Memorandum of Conversation, by Mr. Willard F. Barber of the Division of the American Republics
|Participants:||Dr. Dana Munro of Princeton University;|
|Mr. Leon Falk of the Dominican Republic Settlement Association;|
|Mr. Duggan;19 Mr. Bonsal;20|
|Mr. Maney of Eu; Mr. Barber.|
Dr. Munro and Mr. Falk called to discuss the work and the prospects of the Dominican Republic Settlement Association. It was brought out that Mr. Falk may become President of the Association and devote all of his time to its work.
Dr. Munro inquired if the Department was disposed to cooperate in the settlement project, and was reassured by Messrs. Duggan and Bonsal that the Department’s fullest cooperation could be counted upon. There then ensued a general discussion of the problems that confront the Association, such as the attitude of the settlers to their Dominican neighbors, the nature of the settlers’ farm cooperatives, products that are being raised, etc.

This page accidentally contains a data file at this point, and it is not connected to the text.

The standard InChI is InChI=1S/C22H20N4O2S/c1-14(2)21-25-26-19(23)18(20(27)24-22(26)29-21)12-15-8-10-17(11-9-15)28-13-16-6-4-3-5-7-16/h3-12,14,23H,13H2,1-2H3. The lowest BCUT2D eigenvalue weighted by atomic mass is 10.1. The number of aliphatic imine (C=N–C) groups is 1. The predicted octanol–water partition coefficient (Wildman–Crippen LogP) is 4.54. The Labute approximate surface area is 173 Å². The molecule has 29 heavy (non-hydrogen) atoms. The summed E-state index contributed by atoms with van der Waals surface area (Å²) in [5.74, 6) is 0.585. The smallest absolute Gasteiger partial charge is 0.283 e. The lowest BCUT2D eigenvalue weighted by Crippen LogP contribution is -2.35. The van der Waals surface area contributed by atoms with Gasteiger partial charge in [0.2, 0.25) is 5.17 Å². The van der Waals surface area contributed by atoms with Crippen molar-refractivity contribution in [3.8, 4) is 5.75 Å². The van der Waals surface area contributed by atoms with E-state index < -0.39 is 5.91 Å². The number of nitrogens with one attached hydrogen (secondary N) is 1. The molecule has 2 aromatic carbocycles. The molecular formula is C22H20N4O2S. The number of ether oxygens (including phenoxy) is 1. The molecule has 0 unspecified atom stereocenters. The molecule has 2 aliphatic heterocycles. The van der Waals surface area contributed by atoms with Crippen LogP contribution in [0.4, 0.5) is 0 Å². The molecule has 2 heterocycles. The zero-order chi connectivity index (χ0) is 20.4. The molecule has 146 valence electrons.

The investigating commission of eight experts organized under the Brookings Institution, headed by Dr. Munro, is now preparing its report on the economic outlook for the settlement, and its recommendations for future activities.
In response to a question by Mr. Duggan, Mr. Falk stated that in his opinion there would be a very small percentage of the settlers who would look upon their stay in the Dominican Republic as a stepping stone to obtain admittance into the United States. Mr. Bonsal inquired [Page 444] as to the learning of Spanish by the refugees, and health, social, and labor conditions that prevailed in the Sosua settlement.
Mr. Falk stated that about eighty families were now self-supporting and that he hoped by the end of another year the remaining ones would become independent of the Association’s funds.
In response to a question, Mr. Falk was unable to state what numbers of settlers the Association expected within the next year, as the obtaining of proper papers for refugees, and getting their release from German-occupied countries made it impossible to estimate the number of persons who might be added to the 400 settlers who are now at Sosua.